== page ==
Today, something significant happened in the gold market.... and it's not good news for the bulls, at least short term.
The current weekly (intermediate) cycle began on September 26th with a low price of $1535 became a left translated weekly cycle on December 22 when the count of days within the weekly cycle reached 63. The cycle's high of November 8th (Day 31) then became left of the cycle's center.
But as I recently pointed out in Gold's Secular Bull Cycles and Its ABCD Pattern, each and every C-wave top has been followed by a left translated weekly cycle except the 2002 C-wave. The odds therefore were very high that our current weekly cycle, which has followed the $1923.7 C-wave top of September 6th, would also be left translated.
However, the left translated cycles that have followed all but one C-wave, curiously, were not failed cycles - except for the early 2004 and 2008 C-waves. A failed weekly cycle is one in which the cycle bottoms lower than the price where it began.
Here is a daily chart of the 2003 - 2006 cycle data for gold.
The early 2004 C-wave was followed by a weekly cycle that was a failed weekly cycle. When a cycle fails price will continue to fall sharply and when it finally bottoms, the A-wave begins with a very powerful rally.
Here, let's take a closer look at the early 2004 example to see the failed weekly cycle in more detail.
In this case, the weekly cycle bottomed 7 or 8 days after the failure.
In 2008, gold investors were not so fortunate to simply endure a week or two for things to start getting better.
In this case, price sliced right through the failure line and kept going, only to decide to retest that price level (unsuccessfully) and then take everyone on a fantastic ride into outer space..... crashing for one week and soaring for the next..... seemingly over and over again.
Last summer I wrote about a post titled, Gold C-wave Tops and D-wave Retracements. My research detailed each of the 6 historic examples with measurements of D-wave price retracement of the C-wave that preceded it, trading day tally for each D-wave, and the relative speed in terms of trading days that each D-wave plummeted to reach key Fibonacci levels.
With today's breach of the current weekly cycle perhaps this would be an opportune time to refresh our memories on the kind of damage D-waves do to the price of gold.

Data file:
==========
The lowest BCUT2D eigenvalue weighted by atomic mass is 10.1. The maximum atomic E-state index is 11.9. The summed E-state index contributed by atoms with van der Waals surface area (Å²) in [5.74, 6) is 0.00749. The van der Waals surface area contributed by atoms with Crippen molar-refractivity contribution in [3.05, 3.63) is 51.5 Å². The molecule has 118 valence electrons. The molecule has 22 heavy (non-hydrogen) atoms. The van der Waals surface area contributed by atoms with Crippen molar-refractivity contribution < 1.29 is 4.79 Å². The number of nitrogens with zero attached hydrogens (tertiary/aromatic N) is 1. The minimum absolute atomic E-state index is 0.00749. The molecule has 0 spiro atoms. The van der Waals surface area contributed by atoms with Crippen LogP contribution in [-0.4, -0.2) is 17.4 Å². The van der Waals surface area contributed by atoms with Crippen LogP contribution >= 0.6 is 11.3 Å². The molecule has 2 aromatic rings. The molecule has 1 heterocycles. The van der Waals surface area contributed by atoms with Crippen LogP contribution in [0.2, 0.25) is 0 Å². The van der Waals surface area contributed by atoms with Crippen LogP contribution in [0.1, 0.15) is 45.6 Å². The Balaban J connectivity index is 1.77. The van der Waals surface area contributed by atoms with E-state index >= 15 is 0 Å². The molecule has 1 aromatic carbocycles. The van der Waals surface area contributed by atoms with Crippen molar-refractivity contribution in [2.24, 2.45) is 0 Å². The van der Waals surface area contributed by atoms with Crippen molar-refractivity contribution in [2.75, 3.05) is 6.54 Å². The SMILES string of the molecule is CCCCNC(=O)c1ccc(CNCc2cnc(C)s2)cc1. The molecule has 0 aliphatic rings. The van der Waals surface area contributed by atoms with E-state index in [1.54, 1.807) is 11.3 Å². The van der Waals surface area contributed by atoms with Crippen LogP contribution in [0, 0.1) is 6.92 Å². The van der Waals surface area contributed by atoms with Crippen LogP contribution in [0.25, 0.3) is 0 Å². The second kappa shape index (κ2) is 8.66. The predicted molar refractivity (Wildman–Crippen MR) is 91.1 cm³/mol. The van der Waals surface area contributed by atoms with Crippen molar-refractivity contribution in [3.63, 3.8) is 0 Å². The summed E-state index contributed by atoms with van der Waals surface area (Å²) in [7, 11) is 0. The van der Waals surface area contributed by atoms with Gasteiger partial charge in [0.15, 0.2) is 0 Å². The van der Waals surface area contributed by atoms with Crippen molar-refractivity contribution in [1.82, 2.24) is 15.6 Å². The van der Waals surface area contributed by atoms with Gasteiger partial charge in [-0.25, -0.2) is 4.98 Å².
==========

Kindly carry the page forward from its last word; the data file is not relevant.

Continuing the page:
The following chart shows the entire 2009 - 2011 C-wave that concluded September 6th and applies some Fibonacci measurements to this C-wave's $1058.7 rise above its $865 beginning.
It is a bit scary to see the historic retracements of the previous 6 D-waves and apply them to today's situation. We have a retracement to date of 38%. I would put the odds that gold has finished falling at about ZERO. And I would put the odds that gold reaches $1400 at 80 - 95%.
Some readers have been writing to inquire about my work on the four hour cycle of gold - and what it is telling us now, if anything. The following chart jumps us in a new direction with an overview of the past 180 trading days that www.thinkorswim.com platform makes available for the 4 hour time setting.
For starters, the blue counts are the bar lengths of each four hour cycle. These measurements have ranged from 57, 55 and 50 on the long side to 28, 31 and 36 on the short side.
The purple counts are a calculation of the number of trading days in each daily cycle at its concludion. These daily cycles have ranged from 14 to 28 days. My own research on the entire lot of daily cycles from 2001 to present is that daily cycles average 24 days.
The next chart zooms down the time frame to just the current weekly cycle.
Some quick things to note. There have been 3 completed daily cycles in this weekly cycle (18.8, 23 and 27.3 days each). Within each daily cycle we find the nested four hour cycles. The first two daily cycles had three nested four hour cycles. The third daily cycle had four. We have just begun a new daily cycle - literally at 8:00 am cst this morning. And that means we will have more nested four hour cycles before the conclusion of this daily and weekly cycle.
If you would like to study the number of four hour cycles that are nested within each daily cycle just look at the chart that preceded this one!
Well, getting down to the nitty-gritty now. Here is a chart of the four hour cycles up close with the TSI BUY/SELL signals below price.
We see that price has bounced after crashing through the failed cycle level of $1535 (as in the 2004 example), the slower trending TSI (25,25) has turned from red to green, indicating a likely change in trend direction, and the TSI (7,4) has signaled a trend line break BUY (green dot).
BTW, the small red/green dots above price locate the four hour cycle high - red is for left translated, green for right translated.
OK - so where do we go from here?
Lower, obviously. But maybe enough of a bounce in the very short term that I can keep a sale of my NUGT and AGQ positions from being too embarrassing. (lol)
If that does not work out for me I will stand aside and look the other way for awhile. It's a bull market, after all! Those of you who can wait - you are about the get the buy of a lifetime. Let's all keep an eye on it together, OK?